Peter Green was a gift to guitarists of all backgrounds – whether it’s the unique tone of his famously modded 1959 Les Paul, his wonderfully fluid and expressive playing style or some combination of the two, chances are even if you’ve not been directly inspired by him, someone you’ve been inspired by has been.
As we continue to reflect on Green’s legacy and impact on the music world in the wake of his sad passing, what better way to appreciate some of that legacy than by examining his guitar style in detail, and finding out just what made his playing so influential and iconic.
Green was a huge BB King fan and this melodic lick shows off his love of BB’s style of phrasing. It starts ahead of the initial first beat on the ‘&’ of the third beat from the count in. This is all based around the ‘BB Box’ which is the third shape of the A minor pentatonic with the third shape of the A major pentatonic overlaid on top.
Notice the double bend in the first repeat, you bend up, release the bend and back up again without re-picking. On the second repeat this is replaced with a tone and a half bend followed by a pre-bend into a release.
Here we start on the fourth beat of the count in, but right before that you want to rake into the first note. Green played with a very vocal style and would often sustain bends for extended durations. This bend is sustained for over a bar and a half. The ending of this lick is a pentatonic flurry involving a quick hammer-on and pull of triplet on the B string.
Space is an important facet of any guitarist’s style, but to emulate Green’s style, it’s especially important to be conscious of all this. This example has has a full two-bar rest between the first and second section, but it’s important to count this properly and allow that space to become part of the riff.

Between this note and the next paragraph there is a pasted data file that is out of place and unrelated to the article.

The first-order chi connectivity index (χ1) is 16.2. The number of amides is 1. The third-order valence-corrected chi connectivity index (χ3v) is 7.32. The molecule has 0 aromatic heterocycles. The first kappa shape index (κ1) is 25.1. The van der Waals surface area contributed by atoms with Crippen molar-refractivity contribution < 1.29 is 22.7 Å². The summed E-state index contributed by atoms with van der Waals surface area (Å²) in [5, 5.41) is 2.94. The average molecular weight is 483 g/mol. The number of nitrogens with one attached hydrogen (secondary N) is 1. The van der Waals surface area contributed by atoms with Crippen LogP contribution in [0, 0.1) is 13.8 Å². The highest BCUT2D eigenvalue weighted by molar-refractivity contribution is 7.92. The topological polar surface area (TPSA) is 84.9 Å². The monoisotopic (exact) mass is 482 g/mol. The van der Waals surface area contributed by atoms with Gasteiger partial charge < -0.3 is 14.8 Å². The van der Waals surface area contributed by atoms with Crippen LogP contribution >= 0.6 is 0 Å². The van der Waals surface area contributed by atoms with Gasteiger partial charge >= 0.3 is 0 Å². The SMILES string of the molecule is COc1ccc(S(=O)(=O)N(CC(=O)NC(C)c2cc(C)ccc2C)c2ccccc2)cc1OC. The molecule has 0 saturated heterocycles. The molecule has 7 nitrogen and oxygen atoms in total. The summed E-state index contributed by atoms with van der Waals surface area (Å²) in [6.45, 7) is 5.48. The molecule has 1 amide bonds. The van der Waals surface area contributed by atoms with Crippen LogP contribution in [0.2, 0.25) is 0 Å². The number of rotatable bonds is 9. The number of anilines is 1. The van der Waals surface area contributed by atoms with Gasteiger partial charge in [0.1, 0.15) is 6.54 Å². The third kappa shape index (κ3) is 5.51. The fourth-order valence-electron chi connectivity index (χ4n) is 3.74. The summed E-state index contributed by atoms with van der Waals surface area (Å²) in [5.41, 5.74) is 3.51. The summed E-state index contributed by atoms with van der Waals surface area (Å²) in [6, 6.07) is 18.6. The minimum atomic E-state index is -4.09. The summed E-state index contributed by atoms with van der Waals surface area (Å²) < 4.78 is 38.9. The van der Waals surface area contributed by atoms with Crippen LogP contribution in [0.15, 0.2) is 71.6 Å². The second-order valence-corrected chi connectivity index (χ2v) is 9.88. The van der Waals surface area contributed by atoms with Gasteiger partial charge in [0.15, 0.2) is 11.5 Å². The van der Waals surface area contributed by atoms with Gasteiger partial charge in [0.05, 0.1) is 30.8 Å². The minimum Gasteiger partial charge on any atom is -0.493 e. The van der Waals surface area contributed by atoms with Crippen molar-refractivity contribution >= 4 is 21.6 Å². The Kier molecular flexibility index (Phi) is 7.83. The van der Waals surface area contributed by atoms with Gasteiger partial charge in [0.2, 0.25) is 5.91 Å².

The final bar is a very quick descending flurry. Don’t worry if you can’t play this very accurately at first, it’s more about the feel it creates.
Green was never known as a particularly fast player, but he did occasionally lean into some bursts of speed in his solos. This longer example is a great example of a multi-bar phrase in that style. The initial bending phrase starts on the third beat of the count in before launching into a short repeating lick.
Once you hit the fourth bar, the note density increases, and there’s a triplet descending line that runs through the A minor pentatonic. The final bar is a descending A minor triad chord. Incorporating partial chord shapes such as this are a great way to add a melodic twist to standard guitar parts.
We finish off up the top end of the fretboard with a slide guitar-style phrase before one of Green’s trademark pre-bends.
Pre-bend the 20th fret on the B before you pick it, don’t forget to apply lots of vibrato to make it sing.
The final speedy phrase should be approached with attitude over accuracy. The short burst of intensity is to create a mood within the solo. This technique was also used a lot by Eric Clapton around the same time.
About the Author
Leigh Fuge is a guitar teacher and professional musician from Swansea, UK. He has taught hundreds of students face to face and via the MGR Music platform. He has more than 10 years of experience working as a touring musician, session guitarist and teacher. Visit mgrmusic.com to find out about guitar tutors in your area.